All spying tools and techniques have little worth unless you have a reliable source of information. A great deal of useful information can be acquired passive observation. Troop counts and movements, rumors, and observations of the comings and goings in the enemy camp can give you insights on what they plan to do but the best sources of information come from INSIDE the army on which you are spying. Spies need informants or people who are willing share information about the army’s capabilities and plans. The only question is how do you get people to divulge their secrets?
There were many men and women recruited to spy on behalf of one or the other army during the American Revolution. Hercules Mulligan attached himself to the British Army as a tailor cleaning and repairing British uniforms in New York. Because he came into contact with may senior officers, he was able to smuggle information out to Washington. Anne Bates disguised herself as a peddler and became a camp follower of the Continental Army in New Jersey smuggling information about American troop movements and preparations back to the British. Of course, there is no more infamous patriot turned spy than Benedict Arnold.
Arnold was respected hero in the Continental Army having waged war on the British in Canada, taking Montreal, and defeating the British flotilla on Lake George, then literally snatched victory from the British at Saratoga. Arnold was trusted and respected by George Washington and should have been remembered as a hero of the Revolution but Arnold was turned by John Andre the infamous British spymaster.
Arnold’s plan to hand over West Point to the British – part of a larger plot to ensure British victory in the war – was thwarted when Andre was caught by an American patrol. Andre was hanged as a spy in early October, but before that he gave a full confession, naming Arnold. Arnold managed to escape to the British side before he was caught. What caused Arnold to turn against his revolutionary comrades? He was certainly an almost irresistible mark for Andre and he was easily recruited by exploiting his dissatisfaction in the way he as treated by the Continental Congress and the Army. Spy handlers recruit agents by exploiting perceived weaknesses in their targets based on Money, Ideology, and Ego.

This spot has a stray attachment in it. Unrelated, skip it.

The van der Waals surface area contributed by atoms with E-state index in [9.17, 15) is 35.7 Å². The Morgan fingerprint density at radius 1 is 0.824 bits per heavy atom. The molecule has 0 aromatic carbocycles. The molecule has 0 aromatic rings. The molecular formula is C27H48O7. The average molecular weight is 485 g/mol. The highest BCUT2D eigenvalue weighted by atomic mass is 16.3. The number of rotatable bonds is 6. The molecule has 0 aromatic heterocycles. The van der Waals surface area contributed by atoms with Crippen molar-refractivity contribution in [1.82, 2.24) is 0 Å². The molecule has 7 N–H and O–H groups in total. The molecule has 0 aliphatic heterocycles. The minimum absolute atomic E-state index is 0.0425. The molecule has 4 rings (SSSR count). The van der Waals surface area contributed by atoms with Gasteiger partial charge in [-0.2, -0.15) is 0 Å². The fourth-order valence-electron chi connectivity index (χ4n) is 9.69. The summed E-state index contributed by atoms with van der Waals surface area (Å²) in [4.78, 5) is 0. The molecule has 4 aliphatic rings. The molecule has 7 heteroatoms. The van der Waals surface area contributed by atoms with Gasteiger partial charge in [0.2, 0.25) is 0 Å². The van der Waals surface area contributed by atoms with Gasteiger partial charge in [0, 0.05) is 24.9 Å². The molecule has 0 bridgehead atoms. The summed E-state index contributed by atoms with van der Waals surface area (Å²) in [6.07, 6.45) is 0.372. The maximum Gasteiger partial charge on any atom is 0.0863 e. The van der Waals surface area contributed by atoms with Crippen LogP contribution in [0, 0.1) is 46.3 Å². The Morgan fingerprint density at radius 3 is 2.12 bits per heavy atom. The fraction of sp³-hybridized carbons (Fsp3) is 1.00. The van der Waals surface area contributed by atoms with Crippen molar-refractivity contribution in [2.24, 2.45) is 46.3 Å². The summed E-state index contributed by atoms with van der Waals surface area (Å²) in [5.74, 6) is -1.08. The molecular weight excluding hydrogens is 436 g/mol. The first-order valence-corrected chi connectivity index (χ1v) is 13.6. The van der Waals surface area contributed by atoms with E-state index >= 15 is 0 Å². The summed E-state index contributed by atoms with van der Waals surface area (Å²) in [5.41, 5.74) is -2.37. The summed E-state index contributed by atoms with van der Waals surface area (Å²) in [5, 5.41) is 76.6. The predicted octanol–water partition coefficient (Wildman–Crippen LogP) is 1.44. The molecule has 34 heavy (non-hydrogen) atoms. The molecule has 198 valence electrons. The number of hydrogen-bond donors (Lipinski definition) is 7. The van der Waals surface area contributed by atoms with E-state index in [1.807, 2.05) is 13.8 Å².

When it comes to money, by the time Arnold was considering his plot, he was in dire financial straits. He had remarried after the death of his first wife, but only after he had to convince the woman’s father that he was wealthy enough for the marriage – in part by buying a mansion that Arnold could not afford and lived well beyond his means. A longtime critic of Arnold once wrote, “Money is this man’s god, and to get enough of it, he would sacrifice his country.” In a letter to Andre in July 1780, Arnold offered to do just that by turning over West Point for 20,000 pounds – approximately $4.5 million today.
Arnold also had apparently lost faith in the revolution’s ideology. He claimed to have considered the revolutionary cause lost and believed that a swift British victory to be the most humane outcome. “If I could buy this peace with my own blood, if by giving the other leg I could obtain triumph over my enemies and peace for my country; nay, were it not for my wife… were it not for her and the boys, my life might freely go,” he is said to have told Andre at their fateful meeting.
Last but certainly not least was ego. Historical accounts are littered with the ways in which Arnold felt he had been wronged – from being repeatedly passed over for promotions, to the failure of others to praise him sufficiently for his early revolutionary battlefield victories. Arnold held a strong desire for revenge against General Lee and the Continental Congress and Andre gave him the perfect opportunity to get even.
During his meetings with Arnold, Andre repeatedly reminding the aging military officer how the system had wronged him and how much more appreciated he would be by the British. But there was a twisted ending for Arnold, who didn’t find much more appreciation for his greatness on the British side than that of the colonials. In the end, he died in “relative obscurity.”
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